How to stay safe in South Africa

Play rugby says women’s captain.
The Springboks' win has ignited a flame for the women's rugby team to win the 2021 women's World Cup. Image: Mike Hutchings, Reuters

The Springbok women’s captain, Babalwa Latsha, said on Thursday that the rugby field is one of the few places she feels safe in South Africa, where a woman is murdered every three hours.

The 25-year-old star said the South African men’s first Rugby World Cup win under a black captain on Saturday had “ignited a flame” in her team to win the 2021 women’s World Cup.

Read: South African pride erupts over Rugby World Cup win

“No one can attack you on a rugby field. No man can point a gun at you, hurt you, throw a fist at you. We feel safe there, but we should feel safe everywhere,” Latsha said in a phone interview with the Thomson Reuters Foundation.

About 3 000 women in South Africa were murdered in 2018, which is more than five times higher than the global average, according to the World Health Organisation.

Latsha, who comes from one of Cape Town’s biggest townships, Khayelitsha, said the women’s team had “drawn strength from the men’s team, and also from themselves as women” to qualify for the upcoming World Cup in New Zealand.

Latsha’s love for rugby came quite late in life, at the age of 20, when a rugby-training programme called Vuka came to Khayelitsha to train and search for grassroots talent.

“I fell in love with the sport,” said Latsha. “It gave me a sense of belonging, ownership and power. It is the one place where I can just be myself fully, without worrying who will think what or say what about me.”

Latsha said she has spent her life answering to people “with the audacity to ask about my gender” for being very muscular.

“People in the street will stare at me, or walk up to me and ask why I look the way I do. You just have to develop a thick skin,” she said.

“The truth is, to society, my body is an anomaly but on the rugby field it is a marvel.”

Latsha said she felt for Caster Semenya, South Africa’s double Olympic champion who has hyperandrogenism, a medical condition, and was barred by The International Association of Athletics Federations (IAAF) because of her testosterone levels.

“It is heartbreaking what she has been through as a woman,” said Latsha, referring to the global athletics governing body’s requirement that Semenya take hormonal drugs that made her feel sick to lower her testosterone levels.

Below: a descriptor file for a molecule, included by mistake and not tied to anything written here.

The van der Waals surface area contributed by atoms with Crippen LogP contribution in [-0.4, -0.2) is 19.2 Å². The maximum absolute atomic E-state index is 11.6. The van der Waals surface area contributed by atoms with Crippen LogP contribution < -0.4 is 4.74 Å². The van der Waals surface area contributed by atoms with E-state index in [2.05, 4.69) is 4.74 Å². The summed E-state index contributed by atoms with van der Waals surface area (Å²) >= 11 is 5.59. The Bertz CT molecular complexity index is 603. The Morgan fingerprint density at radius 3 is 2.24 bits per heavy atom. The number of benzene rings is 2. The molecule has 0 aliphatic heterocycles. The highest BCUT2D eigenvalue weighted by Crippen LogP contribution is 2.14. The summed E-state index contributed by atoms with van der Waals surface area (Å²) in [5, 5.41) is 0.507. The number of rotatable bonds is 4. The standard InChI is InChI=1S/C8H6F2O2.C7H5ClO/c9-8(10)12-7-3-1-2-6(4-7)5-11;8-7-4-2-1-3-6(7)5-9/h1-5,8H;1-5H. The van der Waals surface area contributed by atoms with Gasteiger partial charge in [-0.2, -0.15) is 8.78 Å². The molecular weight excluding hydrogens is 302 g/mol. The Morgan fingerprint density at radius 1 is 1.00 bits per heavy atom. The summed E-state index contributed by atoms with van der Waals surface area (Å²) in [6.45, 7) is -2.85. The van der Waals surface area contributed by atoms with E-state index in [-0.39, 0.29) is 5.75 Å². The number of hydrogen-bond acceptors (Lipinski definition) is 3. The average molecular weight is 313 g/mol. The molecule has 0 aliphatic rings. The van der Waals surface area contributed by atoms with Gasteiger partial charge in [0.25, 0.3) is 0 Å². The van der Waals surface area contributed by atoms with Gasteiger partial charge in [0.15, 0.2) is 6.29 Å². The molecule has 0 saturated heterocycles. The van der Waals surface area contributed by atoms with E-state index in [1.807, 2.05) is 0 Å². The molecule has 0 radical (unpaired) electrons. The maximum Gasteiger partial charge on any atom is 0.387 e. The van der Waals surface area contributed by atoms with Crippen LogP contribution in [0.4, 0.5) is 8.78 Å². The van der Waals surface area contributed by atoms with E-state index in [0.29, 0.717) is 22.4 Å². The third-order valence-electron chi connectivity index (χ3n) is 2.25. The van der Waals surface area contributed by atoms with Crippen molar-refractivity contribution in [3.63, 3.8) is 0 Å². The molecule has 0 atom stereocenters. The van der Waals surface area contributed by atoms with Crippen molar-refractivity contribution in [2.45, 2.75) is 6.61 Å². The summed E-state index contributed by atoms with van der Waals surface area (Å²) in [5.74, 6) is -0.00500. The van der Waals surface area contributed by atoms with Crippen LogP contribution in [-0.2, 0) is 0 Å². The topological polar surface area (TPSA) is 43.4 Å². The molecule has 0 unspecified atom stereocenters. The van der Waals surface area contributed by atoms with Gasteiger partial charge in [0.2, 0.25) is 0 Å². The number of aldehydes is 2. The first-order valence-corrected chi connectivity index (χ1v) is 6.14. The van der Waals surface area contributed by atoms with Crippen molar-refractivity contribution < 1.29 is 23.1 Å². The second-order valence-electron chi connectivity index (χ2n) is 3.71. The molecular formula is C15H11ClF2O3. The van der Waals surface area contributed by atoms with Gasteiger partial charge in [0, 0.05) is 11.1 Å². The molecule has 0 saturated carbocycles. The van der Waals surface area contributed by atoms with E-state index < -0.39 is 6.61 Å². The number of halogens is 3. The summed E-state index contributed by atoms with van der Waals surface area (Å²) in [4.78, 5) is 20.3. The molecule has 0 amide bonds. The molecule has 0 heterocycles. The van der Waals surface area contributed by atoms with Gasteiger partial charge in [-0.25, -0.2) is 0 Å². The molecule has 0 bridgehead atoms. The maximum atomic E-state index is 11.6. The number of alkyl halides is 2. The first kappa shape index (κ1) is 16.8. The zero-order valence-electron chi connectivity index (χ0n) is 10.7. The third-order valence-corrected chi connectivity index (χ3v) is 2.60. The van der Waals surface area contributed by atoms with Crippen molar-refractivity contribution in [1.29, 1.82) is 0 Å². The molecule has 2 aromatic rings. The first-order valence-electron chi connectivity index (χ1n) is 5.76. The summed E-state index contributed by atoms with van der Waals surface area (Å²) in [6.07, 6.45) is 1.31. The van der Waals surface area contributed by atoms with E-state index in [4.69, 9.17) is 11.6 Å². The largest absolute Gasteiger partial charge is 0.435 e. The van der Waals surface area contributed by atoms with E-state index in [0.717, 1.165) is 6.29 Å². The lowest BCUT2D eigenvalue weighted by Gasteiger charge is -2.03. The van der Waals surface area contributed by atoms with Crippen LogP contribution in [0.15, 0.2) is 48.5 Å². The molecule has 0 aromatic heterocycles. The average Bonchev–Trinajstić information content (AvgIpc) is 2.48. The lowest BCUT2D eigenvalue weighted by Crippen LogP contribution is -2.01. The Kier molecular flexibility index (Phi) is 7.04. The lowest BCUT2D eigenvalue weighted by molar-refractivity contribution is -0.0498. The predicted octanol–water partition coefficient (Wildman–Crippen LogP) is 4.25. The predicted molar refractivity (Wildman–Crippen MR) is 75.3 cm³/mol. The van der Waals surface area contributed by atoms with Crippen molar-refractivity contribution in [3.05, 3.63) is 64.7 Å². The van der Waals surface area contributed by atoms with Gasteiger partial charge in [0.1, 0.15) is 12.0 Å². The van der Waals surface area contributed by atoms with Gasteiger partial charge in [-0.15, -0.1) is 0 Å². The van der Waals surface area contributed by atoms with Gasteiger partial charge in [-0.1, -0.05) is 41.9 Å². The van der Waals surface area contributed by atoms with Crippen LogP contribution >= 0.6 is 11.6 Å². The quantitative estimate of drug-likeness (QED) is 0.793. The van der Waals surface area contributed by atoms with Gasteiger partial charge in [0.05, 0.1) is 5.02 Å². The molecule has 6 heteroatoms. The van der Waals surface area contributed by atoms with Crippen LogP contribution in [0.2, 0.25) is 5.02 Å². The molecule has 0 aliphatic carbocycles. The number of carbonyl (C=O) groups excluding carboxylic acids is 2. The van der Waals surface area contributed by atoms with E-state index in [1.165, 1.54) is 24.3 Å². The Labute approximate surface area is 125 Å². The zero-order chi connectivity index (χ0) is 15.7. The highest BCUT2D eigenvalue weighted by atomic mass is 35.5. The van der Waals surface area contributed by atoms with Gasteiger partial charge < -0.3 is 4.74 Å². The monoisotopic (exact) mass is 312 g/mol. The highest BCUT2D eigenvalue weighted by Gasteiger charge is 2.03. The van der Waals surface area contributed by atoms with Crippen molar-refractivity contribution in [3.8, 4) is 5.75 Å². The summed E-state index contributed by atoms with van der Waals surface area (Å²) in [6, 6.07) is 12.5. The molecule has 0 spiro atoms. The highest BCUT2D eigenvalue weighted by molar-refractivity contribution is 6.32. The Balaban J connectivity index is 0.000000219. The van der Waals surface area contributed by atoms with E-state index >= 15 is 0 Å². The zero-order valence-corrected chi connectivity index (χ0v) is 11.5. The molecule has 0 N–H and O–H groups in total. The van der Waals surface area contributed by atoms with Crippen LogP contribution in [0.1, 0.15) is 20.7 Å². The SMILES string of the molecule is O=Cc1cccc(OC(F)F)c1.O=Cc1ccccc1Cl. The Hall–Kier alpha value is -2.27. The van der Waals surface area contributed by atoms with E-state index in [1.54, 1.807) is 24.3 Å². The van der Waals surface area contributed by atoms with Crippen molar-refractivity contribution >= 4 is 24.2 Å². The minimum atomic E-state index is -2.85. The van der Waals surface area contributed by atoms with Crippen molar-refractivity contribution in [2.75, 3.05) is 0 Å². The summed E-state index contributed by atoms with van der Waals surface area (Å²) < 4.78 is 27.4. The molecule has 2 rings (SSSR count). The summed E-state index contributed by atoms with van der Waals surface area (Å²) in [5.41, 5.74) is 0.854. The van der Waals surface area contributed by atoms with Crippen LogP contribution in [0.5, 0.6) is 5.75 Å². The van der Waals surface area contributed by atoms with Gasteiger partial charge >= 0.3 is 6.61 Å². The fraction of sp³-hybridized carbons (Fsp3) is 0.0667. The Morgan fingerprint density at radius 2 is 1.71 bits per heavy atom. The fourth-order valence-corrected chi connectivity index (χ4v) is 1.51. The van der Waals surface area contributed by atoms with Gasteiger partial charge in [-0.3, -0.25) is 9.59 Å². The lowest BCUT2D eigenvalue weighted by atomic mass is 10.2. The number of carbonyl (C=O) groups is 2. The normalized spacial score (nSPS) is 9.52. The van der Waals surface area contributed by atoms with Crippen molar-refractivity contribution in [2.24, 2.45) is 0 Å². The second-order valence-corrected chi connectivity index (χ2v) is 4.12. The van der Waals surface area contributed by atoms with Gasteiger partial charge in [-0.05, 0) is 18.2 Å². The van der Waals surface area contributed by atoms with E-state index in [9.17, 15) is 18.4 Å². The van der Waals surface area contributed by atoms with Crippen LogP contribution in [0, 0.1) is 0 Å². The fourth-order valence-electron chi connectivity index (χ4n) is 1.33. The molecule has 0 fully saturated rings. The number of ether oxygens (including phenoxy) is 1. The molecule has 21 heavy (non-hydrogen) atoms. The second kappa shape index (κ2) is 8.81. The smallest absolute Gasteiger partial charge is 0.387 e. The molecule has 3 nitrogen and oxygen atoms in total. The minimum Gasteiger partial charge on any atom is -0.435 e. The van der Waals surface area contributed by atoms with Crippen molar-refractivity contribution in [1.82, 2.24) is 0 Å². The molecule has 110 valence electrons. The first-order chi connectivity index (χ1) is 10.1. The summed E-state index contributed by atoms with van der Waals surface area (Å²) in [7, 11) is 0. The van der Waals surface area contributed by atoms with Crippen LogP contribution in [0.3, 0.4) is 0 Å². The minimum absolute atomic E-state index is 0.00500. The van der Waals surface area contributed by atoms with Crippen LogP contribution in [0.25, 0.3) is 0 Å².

“Someone of that calibre, with such a natural strength and prowess, has had to be curtailed to be herself. She is the best in the world. The world needs to rise up to her level.”

According to the World Rugby rankings, the South African women’s team is the best in Africa and 15th globally.

Latsha, also a law graduate, hopes to set up a sporting agency for women, which would educate them about their rights to equality and freedom from discrimination, as well as providing mentorship and training to thrive in the sporting world.

“Sport can educate, empower and break down stereotypes about women,” said Latsha.

“Women are taught to be submissive and this contributes to the normalisation of violence against women. The least we can do as sportspeople is to continue to be trailblazers who refuse to accept that is normal.”

After mass protests against gender-based violence in September, President Cyril Ramaphosa announced plans to strengthen the criminal justice system and train counsellors.

“We are created for greatness,” said Latsha. “(The Springboks’) win has shown us our own dreams are not too big, too wild, too impossible to achieve.”

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Interesting article, thank you.
It seems like the old adage “safety in numbers” is no longer true. Overpopulation is the worlds biggest poverty and security trap.
Why governments insist on rewarding grants to single mothers only encourages more babies to be born into poverty who eventually grow up only to find unemployment which leads, invariably to a life of crime. It also destroys traditional home life where men are forced to take some responsibility for their own actions…. everyone looses!
Less people = less crime and more resources for all.
Just my opinion.

There is a strong inverse corellation between emotional intelligence and violent behaviour patterns. Poverty cannot be blamed for violent behaviour. Bhutan is one of the poorest countries on earth but their stats for violent deaths per capita is the lowest. The most violent countries are in Southern Africa and South America. The more south you go in Africa, the higher the amount of violent deaths per capita. A high percentage of violence takes place within the home after the consumption of alcohol or drugs.

What all of this means is that an individual who struggles to understand this post has a very high chance of being murdered by someone close to them.

The inexplicable stupidity of those politicians who are in power, and the high incidence of violent behaviour among the population, has the same root cause actually.

People who revert to violent behaviour find it impossible to express themselves in a coherent and meaningful way. They feel powerless when they use words only, so they use physical power to empower themselves.

This happens when the testosterone level is higher than the IQ level. Alcohol exacerbates this effect because it causes the IQ level to drop even further below the testosterone level.

You see? Every complicated phenomenon has a scientific explanation.

End of comments.





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